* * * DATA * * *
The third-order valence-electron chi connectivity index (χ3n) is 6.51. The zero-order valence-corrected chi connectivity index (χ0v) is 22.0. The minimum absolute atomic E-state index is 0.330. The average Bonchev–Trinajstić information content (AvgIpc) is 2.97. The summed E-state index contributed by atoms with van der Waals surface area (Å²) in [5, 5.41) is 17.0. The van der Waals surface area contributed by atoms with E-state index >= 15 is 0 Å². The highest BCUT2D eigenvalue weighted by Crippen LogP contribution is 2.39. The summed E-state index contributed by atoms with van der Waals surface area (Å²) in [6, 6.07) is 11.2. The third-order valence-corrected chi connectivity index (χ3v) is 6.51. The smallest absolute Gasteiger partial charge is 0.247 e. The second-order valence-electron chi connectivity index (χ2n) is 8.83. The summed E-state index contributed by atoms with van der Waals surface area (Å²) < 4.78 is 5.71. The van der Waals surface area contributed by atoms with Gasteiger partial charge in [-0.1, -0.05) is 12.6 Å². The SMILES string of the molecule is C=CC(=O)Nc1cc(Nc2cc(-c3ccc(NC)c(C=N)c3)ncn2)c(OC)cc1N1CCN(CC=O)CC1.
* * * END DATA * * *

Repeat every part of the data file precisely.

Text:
The third-order valence-electron chi connectivity index (χ3n) is 6.51. The zero-order valence-corrected chi connectivity index (χ0v) is 22.0. The minimum absolute atomic E-state index is 0.330. The average Bonchev–Trinajstić information content (AvgIpc) is 2.97. The summed E-state index contributed by atoms with van der Waals surface area (Å²) in [5, 5.41) is 17.0. The van der Waals surface area contributed by atoms with E-state index >= 15 is 0 Å². The highest BCUT2D eigenvalue weighted by Crippen LogP contribution is 2.39. The summed E-state index contributed by atoms with van der Waals surface area (Å²) in [6, 6.07) is 11.2. The third-order valence-corrected chi connectivity index (χ3v) is 6.51. The smallest absolute Gasteiger partial charge is 0.247 e. The second-order valence-electron chi connectivity index (χ2n) is 8.83. The summed E-state index contributed by atoms with van der Waals surface area (Å²) < 4.78 is 5.71. The van der Waals surface area contributed by atoms with Gasteiger partial charge in [-0.1, -0.05) is 12.6 Å². The SMILES string of the molecule is C=CC(=O)Nc1cc(Nc2cc(-c3ccc(NC)c(C=N)c3)ncn2)c(OC)cc1N1CCN(CC=O)CC1.